Thursday, April 21, 2011

Alien Worlds Could Circle Dying White Dwarf Stars

Scientists may be searching for Earth-like worlds around stars like our sun, but a new study suggests that the best places to look for planets that can support life may be the dying stars called white dwarfs.

Our sun — and indeed, more than 90 percent of all stars in our galaxy — will one day end up as white dwarfs, which are made up of their dim, fading cores. These cooling stars are typically about 40 percent to 90 percent of the mass of our sun but only about the same volume as Earth, and they are as common as sunlike stars. [The Strangest Alien Planets]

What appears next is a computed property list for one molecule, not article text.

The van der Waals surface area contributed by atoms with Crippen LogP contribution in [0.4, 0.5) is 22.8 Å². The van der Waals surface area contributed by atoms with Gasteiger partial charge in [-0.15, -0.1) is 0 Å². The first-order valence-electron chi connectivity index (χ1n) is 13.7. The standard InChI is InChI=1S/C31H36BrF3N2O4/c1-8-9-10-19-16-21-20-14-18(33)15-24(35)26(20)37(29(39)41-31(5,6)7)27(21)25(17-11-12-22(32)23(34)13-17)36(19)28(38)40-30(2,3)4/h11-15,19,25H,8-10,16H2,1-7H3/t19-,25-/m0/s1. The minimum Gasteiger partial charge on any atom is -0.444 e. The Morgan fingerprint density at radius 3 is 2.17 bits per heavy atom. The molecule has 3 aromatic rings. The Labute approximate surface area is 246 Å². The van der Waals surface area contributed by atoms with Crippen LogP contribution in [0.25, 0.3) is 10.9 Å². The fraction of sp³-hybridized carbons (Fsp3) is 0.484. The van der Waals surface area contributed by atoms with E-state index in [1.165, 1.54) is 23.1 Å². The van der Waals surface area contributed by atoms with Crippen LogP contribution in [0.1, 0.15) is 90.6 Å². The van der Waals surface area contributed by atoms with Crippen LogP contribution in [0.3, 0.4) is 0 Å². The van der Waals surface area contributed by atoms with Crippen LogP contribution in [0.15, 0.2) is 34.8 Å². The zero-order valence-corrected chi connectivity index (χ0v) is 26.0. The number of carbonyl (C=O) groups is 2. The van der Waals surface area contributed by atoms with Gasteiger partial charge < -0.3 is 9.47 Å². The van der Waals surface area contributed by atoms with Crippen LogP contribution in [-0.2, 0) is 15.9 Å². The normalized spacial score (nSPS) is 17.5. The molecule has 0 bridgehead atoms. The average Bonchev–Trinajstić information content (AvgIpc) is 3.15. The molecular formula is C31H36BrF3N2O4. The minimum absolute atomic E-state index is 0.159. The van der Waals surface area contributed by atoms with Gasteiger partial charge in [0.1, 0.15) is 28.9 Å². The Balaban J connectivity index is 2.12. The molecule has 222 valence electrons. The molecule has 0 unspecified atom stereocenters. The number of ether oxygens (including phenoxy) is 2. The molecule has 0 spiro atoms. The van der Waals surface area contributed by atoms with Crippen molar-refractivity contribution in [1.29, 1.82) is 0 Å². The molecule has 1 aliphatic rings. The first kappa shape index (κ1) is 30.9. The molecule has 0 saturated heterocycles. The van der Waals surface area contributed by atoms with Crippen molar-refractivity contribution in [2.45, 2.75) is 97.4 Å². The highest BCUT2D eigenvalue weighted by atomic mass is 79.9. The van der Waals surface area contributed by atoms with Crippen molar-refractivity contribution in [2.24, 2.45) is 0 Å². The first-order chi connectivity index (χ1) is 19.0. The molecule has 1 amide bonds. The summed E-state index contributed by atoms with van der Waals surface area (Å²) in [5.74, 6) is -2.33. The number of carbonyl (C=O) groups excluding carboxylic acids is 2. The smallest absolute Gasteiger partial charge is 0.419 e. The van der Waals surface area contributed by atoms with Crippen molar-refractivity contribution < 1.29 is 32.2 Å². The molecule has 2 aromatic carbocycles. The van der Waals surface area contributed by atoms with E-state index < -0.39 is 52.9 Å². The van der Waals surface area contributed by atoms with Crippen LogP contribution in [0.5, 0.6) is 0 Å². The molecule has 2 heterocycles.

As cool as white dwarf stars might get, they would still be warm enough to possess so-called habitable zones — orbits where liquid water can exist on the surfaces of those worlds. These zones are considered prime habitats for life, as there is life virtually everywhere there is liquid water on Earth. (read more)